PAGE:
StormBreaker: Powerful bomb penetrates bad weather, spells bad news for bad guys

Enemies of the United States will never be able to use bad weather to hide again.

StormBreaker is a new bomb that can seek out targets in spite of bad weather in the battlespace.

Not only does it reign over all weather, around the clock…it can hunt bad guys when they are on the move or trying to escape in vehicles.

This U.S. Air Force program will give American fighters the crucial advantage of being able to precisely strike when others cannot. Made by Raytheon, the bomb is fired from fighter jets thousands of feet up, and penetrates bad weather to attack moving and stationary targets on the ground.

The F-15E Strike Eagles are the first to receive the revolutionary bomb. The F-35 Joint Strike Fighter and F/A 18E/F Super Hornets are next to be armed with these bad boys.

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Before it received the moniker StormBreaker, this bomb used to go by the rather dull, drab title of Small Diameter Bomb Increment II or SDB II.

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File photo - StormBreaker missiles (Raytheon)

It’s an anytime, day or night, all weather bomb- and it rips away the cover of weather advantage from U.S. adversaries.

As always the recent Farnborough Airshow in the U.K. was quite a spectacle with countries and aviation companies showcasing their latest and greatest in the sky and on the ground. But arguably the most exciting news to come out of the annual event was something that was unseen – news that StormBreaker has recently moved into operational readiness testing. This signifies a crucial step closer to USAF fighter jets being armed with this mighty weapon.

What does it look like?

For this scale of capability, you might expect it is massive in size. But this remarkable bomb only weighs just over 200 pounds. It is 70 inches long and just seven inches in diameter. Similar in size to those fun floating noodle toys found in pools, ponds and surf all around the U.S.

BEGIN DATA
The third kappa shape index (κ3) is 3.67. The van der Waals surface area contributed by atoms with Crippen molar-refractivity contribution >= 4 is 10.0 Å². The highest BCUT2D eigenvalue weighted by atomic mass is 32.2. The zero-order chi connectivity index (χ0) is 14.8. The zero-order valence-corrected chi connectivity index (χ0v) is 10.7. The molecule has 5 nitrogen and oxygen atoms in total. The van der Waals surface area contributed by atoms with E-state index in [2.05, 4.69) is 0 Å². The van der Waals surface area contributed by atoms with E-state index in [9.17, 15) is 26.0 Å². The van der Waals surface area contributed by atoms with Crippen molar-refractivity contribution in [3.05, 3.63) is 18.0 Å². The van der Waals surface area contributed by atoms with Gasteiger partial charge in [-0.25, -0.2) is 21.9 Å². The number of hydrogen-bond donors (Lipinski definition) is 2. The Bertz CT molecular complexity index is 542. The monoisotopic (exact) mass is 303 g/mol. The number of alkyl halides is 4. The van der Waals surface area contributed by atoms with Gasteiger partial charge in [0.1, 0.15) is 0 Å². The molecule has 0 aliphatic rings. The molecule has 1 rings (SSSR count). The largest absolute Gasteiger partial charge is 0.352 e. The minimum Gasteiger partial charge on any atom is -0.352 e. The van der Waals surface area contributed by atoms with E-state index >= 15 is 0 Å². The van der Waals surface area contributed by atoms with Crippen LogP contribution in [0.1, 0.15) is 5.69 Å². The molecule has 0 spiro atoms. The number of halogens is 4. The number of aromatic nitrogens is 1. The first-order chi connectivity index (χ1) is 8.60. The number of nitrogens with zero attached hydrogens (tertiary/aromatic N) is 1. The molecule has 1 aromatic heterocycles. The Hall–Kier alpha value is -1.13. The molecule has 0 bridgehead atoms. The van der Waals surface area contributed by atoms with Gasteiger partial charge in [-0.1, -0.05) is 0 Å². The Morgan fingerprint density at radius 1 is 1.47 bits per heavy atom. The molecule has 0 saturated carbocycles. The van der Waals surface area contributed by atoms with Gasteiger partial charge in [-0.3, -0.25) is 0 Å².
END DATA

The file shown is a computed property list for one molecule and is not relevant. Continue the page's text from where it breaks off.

When weapons are large, this can mean more fighters are required to ensure the target is destroyed. StormBreakers are on the smaller side so a fighter jet can carry more of them than a bigger weapon. The fewer the fighter jets deployed against the same target, the fewer pilots put at risk.

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The more distance put between U.S. forces and the enemy when striking a target the better. This bomb can be launched from more than 40 miles away, yet still strike precisely.

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Why is bad weather tough?

Bad weather is an age old method of concealment and one that U.S. adversaries could use against to conceal themselves from air strikes – but not anymore.

Sandstorms, heavy rain, snow are weather conditions that could pose targeting challenges.

Also in battle conditions, “battlefield obscurants” like thick dust kicked up by helicopters or vehicles could also be used to the enemy’s advantage. Explosions are also very common in the battlespace and can fill the air with the dust and debris, making visibility poor at best.

StormBreaker takes the bad weather concealment advantage away from adversaries and converts it into an advantage for the U.S. military. With this bomb, the U.S. can strike in conditions other countries cannot.